Report: 12 sailors implicated in submarine shower scandal

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The USS Wyoming transits the Saint Marys River after departing Naval Submarine Base Kings Bay Jan. 18, 2012. A dozen sailors are suspected of viewing secretly recorded videos of their female shipmates undressing in a submarine shower over a period of 10 months, according to an investigative report. (James Kimber/U.S. Navy)
From Stripes.com
The USS Wyoming transits the Saint Marys River after departing Naval Submarine Base Kings Bay Jan. 18, 2012. A dozen sailors are suspected of viewing secretly recorded videos of their female shipmates undressing in a submarine shower over a period of 10 months, according to an investigative report. (James Kimber/U.S. Navy)

Report: 12 sailors implicated in submarine shower scandal

by: Stars and Stripes | .
Stars and Stripes | .
published: December 13, 2014

A dozen sailors are suspected of viewing secretly recorded videos of their female shipmates undressing in a submarine shower over a period of 10 months, according to a new investigative report obtained by Navy Times.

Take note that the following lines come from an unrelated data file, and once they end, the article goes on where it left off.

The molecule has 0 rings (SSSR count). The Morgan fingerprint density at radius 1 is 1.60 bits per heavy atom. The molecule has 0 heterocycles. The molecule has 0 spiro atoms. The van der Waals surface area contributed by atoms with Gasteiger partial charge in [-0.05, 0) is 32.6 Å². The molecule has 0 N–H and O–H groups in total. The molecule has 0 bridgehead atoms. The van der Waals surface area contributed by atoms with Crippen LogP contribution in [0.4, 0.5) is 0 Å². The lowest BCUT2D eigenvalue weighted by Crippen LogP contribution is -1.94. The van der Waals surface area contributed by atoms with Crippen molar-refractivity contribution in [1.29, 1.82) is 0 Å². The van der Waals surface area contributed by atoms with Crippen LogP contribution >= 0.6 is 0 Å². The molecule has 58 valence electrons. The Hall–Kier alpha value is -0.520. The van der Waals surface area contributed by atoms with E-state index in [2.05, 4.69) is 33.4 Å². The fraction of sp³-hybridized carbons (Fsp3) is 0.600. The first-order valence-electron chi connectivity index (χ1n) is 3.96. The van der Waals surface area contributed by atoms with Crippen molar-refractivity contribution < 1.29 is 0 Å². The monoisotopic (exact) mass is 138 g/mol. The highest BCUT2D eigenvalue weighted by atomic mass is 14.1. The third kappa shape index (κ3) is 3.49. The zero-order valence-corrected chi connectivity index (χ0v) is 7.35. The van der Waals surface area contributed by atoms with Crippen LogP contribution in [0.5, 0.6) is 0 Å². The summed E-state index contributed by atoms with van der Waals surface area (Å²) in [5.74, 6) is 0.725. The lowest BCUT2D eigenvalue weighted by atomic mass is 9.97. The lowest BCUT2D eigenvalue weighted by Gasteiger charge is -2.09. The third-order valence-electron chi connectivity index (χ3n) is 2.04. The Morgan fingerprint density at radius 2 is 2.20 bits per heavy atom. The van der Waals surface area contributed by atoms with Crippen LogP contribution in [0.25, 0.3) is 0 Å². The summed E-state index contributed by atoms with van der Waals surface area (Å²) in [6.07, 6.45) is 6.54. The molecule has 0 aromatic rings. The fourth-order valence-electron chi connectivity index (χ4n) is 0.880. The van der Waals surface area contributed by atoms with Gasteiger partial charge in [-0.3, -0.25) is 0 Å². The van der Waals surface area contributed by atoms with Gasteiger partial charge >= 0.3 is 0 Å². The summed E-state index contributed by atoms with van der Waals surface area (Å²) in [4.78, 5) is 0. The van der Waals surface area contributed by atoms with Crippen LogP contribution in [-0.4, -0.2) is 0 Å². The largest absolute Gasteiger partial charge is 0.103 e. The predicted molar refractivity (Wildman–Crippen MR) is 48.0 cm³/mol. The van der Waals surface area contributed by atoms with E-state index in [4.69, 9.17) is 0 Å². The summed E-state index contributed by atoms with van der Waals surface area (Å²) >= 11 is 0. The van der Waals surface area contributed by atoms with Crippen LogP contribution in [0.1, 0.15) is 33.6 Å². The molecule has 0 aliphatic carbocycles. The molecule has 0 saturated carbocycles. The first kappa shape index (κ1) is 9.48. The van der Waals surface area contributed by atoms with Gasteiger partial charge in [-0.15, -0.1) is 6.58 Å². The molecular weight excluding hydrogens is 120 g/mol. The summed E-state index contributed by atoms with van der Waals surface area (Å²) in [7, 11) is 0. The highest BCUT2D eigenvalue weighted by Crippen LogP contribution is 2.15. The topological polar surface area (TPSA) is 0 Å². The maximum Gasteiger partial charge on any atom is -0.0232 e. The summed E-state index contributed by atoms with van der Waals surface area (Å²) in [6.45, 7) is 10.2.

While it appears only one sailor has been implicated in the videos’ production and distribution, 11 are suspected of watching them and failing to report the matter to leaderships, according to the Times.

It’s unclear how many women were recorded. Navy officials told the Times they believe it’s either three or four. All are assigned to the ballistic-missile submarine Wyoming, based in Kings Bay, Georgia, and are among the first female sailors ever to serve in the submarine force.

Navy Times first reported the scandal Dec. 3, a day before the Pentagon released its annual report on sexual assault in the military. The recent, unclassified incident report informed the chain of command, including top Navy leaders, that the command investigation has wrapped up.

According to the second incident report, 12 male sailors are suspected of viewing the videos taken from August to November 2013, and March to June 2014. The videos were first reported to the command in mid-November.

All of those implicated are petty officers, most of whom had seen or known about the videos but did not report it, a senior Navy official familiar with the investigation told the Times. The official emphasized that only one sailor, a second class petty officer, is believed to have recorded and distributed them using a smart phone.

The scandal is a major blight for a community that has touted an otherwise smooth effort to integrate women onto submarines, beginning four years ago with the first female supply and sub officers, the Times noted. Women first reported to the Wyoming in late 2011.

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